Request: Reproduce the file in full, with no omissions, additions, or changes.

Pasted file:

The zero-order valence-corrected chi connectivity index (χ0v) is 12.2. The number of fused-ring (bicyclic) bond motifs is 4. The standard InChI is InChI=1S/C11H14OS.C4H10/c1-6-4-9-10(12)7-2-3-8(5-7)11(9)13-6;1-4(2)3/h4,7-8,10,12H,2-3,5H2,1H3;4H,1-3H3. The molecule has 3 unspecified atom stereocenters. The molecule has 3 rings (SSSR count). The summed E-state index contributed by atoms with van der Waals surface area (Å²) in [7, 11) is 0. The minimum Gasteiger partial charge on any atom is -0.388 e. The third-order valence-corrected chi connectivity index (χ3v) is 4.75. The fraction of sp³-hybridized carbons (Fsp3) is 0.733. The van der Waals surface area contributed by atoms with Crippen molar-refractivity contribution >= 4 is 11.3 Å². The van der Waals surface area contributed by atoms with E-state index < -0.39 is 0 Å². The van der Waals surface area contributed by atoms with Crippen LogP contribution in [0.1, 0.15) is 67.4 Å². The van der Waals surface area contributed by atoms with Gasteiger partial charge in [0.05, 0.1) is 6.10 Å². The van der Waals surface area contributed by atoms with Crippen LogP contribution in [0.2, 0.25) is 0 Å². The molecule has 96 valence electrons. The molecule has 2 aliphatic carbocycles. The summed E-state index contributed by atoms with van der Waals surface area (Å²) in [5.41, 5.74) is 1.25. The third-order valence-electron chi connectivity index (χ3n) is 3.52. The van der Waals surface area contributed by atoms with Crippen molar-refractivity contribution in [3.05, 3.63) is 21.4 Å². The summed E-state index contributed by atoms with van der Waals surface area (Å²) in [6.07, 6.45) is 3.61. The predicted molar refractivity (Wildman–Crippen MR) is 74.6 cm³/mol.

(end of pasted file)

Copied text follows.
The zero-order valence-corrected chi connectivity index (χ0v) is 12.2. The number of fused-ring (bicyclic) bond motifs is 4. The standard InChI is InChI=1S/C11H14OS.C4H10/c1-6-4-9-10(12)7-2-3-8(5-7)11(9)13-6;1-4(2)3/h4,7-8,10,12H,2-3,5H2,1H3;4H,1-3H3. The molecule has 3 unspecified atom stereocenters. The molecule has 3 rings (SSSR count). The summed E-state index contributed by atoms with van der Waals surface area (Å²) in [7, 11) is 0. The minimum Gasteiger partial charge on any atom is -0.388 e. The third-order valence-corrected chi connectivity index (χ3v) is 4.75. The fraction of sp³-hybridized carbons (Fsp3) is 0.733. The van der Waals surface area contributed by atoms with Crippen molar-refractivity contribution >= 4 is 11.3 Å². The van der Waals surface area contributed by atoms with E-state index < -0.39 is 0 Å². The van der Waals surface area contributed by atoms with Crippen LogP contribution in [0.1, 0.15) is 67.4 Å². The van der Waals surface area contributed by atoms with Gasteiger partial charge in [0.05, 0.1) is 6.10 Å². The van der Waals surface area contributed by atoms with Crippen LogP contribution in [0.2, 0.25) is 0 Å². The molecule has 96 valence electrons. The molecule has 2 aliphatic carbocycles. The summed E-state index contributed by atoms with van der Waals surface area (Å²) in [5.41, 5.74) is 1.25. The third-order valence-electron chi connectivity index (χ3n) is 3.52. The van der Waals surface area contributed by atoms with Crippen molar-refractivity contribution in [3.05, 3.63) is 21.4 Å². The summed E-state index contributed by atoms with van der Waals surface area (Å²) in [6.07, 6.45) is 3.61. The predicted molar refractivity (Wildman–Crippen MR) is 74.6 cm³/mol.